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'Indian market needs more depth'

Leo Puri, MD, UTI Mutual Fund says, we continue to manage diversified and well-researched portfolios under various schemes

'Indian market needs more depth'

The last year has been a great year for the mutual fund industry, mainly fuelled by renewed interest in equity, arbitrage and balanced funds. As of June 2017, UTI Mutual Fund's quarterly average AUM has grown by around 30 per cent on a year-on-year basis. Backed by fund performance, we have seen good growth in balanced and debt categories.

Managing return expectations
Except mid-cap and small-cap funds, most large-cap indices have delivered only single-digit returns if we consider point-to-point returns. Hence, even if the market has rallied of late, the returns for long-term investors have not been very high. True, debt-fund returns have been coming down quite substantially and investors realise this much faster than equity funds as the returns for debt schemes are more linear.

'Indian market needs more depth'

Risk controls
Mutual fund schemes give market-linked returns. Hence, to avoid crude shocks, industry players advocate the following practices: invest for the long term through SIPs, have a balanced portfolio of debt and equity schemes, and understand the underlying risk of the portfolio.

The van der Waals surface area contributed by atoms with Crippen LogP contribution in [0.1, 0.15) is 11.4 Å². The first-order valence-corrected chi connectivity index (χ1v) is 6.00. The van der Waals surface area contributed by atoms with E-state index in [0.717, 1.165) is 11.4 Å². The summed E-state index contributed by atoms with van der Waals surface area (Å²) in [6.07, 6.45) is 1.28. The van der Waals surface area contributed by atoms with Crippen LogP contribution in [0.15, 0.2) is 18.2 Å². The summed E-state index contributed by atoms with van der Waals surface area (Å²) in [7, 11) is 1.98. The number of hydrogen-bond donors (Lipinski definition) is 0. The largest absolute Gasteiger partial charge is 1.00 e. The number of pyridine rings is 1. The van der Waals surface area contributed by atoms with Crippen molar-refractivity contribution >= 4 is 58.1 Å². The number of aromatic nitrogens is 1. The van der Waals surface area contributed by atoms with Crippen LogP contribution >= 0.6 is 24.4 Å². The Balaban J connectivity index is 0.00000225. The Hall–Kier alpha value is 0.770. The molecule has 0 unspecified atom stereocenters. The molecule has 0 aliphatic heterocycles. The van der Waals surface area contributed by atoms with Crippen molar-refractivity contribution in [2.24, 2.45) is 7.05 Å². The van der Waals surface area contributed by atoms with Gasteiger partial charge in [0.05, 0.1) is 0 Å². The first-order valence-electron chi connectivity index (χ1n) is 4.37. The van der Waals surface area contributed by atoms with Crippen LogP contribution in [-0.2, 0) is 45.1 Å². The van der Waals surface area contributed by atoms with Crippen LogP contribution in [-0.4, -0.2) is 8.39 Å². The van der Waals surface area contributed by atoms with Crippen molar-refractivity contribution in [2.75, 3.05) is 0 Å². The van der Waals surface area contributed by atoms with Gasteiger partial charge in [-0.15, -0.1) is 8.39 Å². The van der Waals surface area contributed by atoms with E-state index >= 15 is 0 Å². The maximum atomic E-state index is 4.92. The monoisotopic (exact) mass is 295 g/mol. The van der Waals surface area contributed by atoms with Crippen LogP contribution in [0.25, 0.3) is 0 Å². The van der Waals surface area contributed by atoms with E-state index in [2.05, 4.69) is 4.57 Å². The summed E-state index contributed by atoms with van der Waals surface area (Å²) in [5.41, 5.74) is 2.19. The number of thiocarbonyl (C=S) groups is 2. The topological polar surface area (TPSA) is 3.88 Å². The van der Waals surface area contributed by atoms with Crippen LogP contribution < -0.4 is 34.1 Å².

At the portfolio level, our experienced fund managers continue to manage well-diversified and well-researched portfolios under various distinct schemes. They continuously review and churn out the portfolio to minimise unsystematic risks and maximise returns.

Rising industry assets
Managing expectations and deployment of funds effectively and efficiently could be the major challenges. The Indian market needs more depth for absorption of funds coming in.

Growing clout of domestic funds vis-a-vis FIIs
The total holdings of domestic institutional investors in Indian equities has climbed significantly in recent years. Domestic Institutional ownership has climbed from below 10 per cent to over 12 per cent of the same universe during this period. As for FPIs, they too have increased their stake from 23 per cent to 25 per cent during the same period. This widening of ownership of Indian equities is a desirable trend and makes the market healthier.

Outlook for equity and debt
Indian equities have enjoyed a strong upsurge over the past four years, with the benchmark indices more than doubling. This has been primarily due to valuation expansion. From these valuations, return expectations will have to be moderated and the heavy lifting will have to be done by earnings.

We are neutral at this point of time in terms of our outlook on interest rates. This has been our stance for the past few months primarily as we are not looking at an easing cycle from the RBI. Currently, there is a lot of uncertainty around us as we believe the best of inflation is behind us and going ahead it is expected to inch up. However, we haven't completely ruled out the possibility of one more rate cut.